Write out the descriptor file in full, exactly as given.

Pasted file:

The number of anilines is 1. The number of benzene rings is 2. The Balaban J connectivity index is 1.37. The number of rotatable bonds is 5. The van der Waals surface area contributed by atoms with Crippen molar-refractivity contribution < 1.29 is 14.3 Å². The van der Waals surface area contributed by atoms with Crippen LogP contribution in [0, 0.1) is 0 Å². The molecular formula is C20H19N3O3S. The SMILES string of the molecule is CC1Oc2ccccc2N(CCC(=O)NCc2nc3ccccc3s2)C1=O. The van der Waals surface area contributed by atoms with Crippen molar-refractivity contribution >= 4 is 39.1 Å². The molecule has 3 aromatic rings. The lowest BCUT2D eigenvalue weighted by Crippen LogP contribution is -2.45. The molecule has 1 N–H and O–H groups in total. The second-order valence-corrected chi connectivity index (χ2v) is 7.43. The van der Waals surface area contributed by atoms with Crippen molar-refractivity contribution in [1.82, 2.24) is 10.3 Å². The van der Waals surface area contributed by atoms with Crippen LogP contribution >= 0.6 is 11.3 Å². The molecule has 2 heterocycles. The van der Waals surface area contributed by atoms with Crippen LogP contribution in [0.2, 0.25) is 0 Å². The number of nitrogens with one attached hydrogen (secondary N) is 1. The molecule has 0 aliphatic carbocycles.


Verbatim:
The number of anilines is 1. The number of benzene rings is 2. The Balaban J connectivity index is 1.37. The number of rotatable bonds is 5. The van der Waals surface area contributed by atoms with Crippen molar-refractivity contribution < 1.29 is 14.3 Å². The van der Waals surface area contributed by atoms with Crippen LogP contribution in [0, 0.1) is 0 Å². The molecular formula is C20H19N3O3S. The SMILES string of the molecule is CC1Oc2ccccc2N(CCC(=O)NCc2nc3ccccc3s2)C1=O. The van der Waals surface area contributed by atoms with Crippen molar-refractivity contribution >= 4 is 39.1 Å². The molecule has 3 aromatic rings. The lowest BCUT2D eigenvalue weighted by Crippen LogP contribution is -2.45. The molecule has 1 N–H and O–H groups in total. The second-order valence-corrected chi connectivity index (χ2v) is 7.43. The van der Waals surface area contributed by atoms with Crippen molar-refractivity contribution in [1.82, 2.24) is 10.3 Å². The van der Waals surface area contributed by atoms with Crippen LogP contribution >= 0.6 is 11.3 Å². The molecule has 2 heterocycles. The van der Waals surface area contributed by atoms with Crippen LogP contribution in [0.2, 0.25) is 0 Å². The number of nitrogens with one attached hydrogen (secondary N) is 1. The molecule has 0 aliphatic carbocycles.